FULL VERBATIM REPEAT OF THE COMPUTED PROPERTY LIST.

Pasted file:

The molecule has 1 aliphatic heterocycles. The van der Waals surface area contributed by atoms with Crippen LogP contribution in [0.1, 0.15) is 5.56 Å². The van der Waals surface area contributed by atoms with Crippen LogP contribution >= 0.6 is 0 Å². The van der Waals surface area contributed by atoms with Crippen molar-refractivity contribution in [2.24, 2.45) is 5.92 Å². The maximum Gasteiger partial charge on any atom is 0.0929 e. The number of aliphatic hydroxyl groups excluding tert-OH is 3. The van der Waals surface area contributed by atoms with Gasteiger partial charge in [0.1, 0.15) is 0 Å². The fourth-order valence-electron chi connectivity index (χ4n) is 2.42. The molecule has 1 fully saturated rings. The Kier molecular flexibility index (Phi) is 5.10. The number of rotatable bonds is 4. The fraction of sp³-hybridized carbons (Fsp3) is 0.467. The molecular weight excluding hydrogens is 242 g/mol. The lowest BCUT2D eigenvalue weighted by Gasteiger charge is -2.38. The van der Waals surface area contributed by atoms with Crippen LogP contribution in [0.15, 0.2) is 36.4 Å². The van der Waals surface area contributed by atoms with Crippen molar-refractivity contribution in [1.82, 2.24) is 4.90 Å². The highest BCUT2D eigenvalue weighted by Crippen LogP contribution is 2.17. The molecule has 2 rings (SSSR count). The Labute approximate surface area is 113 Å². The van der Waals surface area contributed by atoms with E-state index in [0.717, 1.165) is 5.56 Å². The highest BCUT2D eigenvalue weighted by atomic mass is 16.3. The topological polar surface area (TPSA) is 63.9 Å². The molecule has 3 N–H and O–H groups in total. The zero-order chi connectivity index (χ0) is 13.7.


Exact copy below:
The molecule has 1 aliphatic heterocycles. The van der Waals surface area contributed by atoms with Crippen LogP contribution in [0.1, 0.15) is 5.56 Å². The van der Waals surface area contributed by atoms with Crippen LogP contribution >= 0.6 is 0 Å². The van der Waals surface area contributed by atoms with Crippen molar-refractivity contribution in [2.24, 2.45) is 5.92 Å². The maximum Gasteiger partial charge on any atom is 0.0929 e. The number of aliphatic hydroxyl groups excluding tert-OH is 3. The van der Waals surface area contributed by atoms with Gasteiger partial charge in [0.1, 0.15) is 0 Å². The fourth-order valence-electron chi connectivity index (χ4n) is 2.42. The molecule has 1 fully saturated rings. The Kier molecular flexibility index (Phi) is 5.10. The number of rotatable bonds is 4. The fraction of sp³-hybridized carbons (Fsp3) is 0.467. The molecular weight excluding hydrogens is 242 g/mol. The lowest BCUT2D eigenvalue weighted by Gasteiger charge is -2.38. The van der Waals surface area contributed by atoms with Crippen LogP contribution in [0.15, 0.2) is 36.4 Å². The van der Waals surface area contributed by atoms with Crippen molar-refractivity contribution in [1.82, 2.24) is 4.90 Å². The highest BCUT2D eigenvalue weighted by Crippen LogP contribution is 2.17. The molecule has 2 rings (SSSR count). The Labute approximate surface area is 113 Å². The van der Waals surface area contributed by atoms with E-state index in [0.717, 1.165) is 5.56 Å². The highest BCUT2D eigenvalue weighted by atomic mass is 16.3. The topological polar surface area (TPSA) is 63.9 Å². The molecule has 3 N–H and O–H groups in total. The zero-order chi connectivity index (χ0) is 13.7.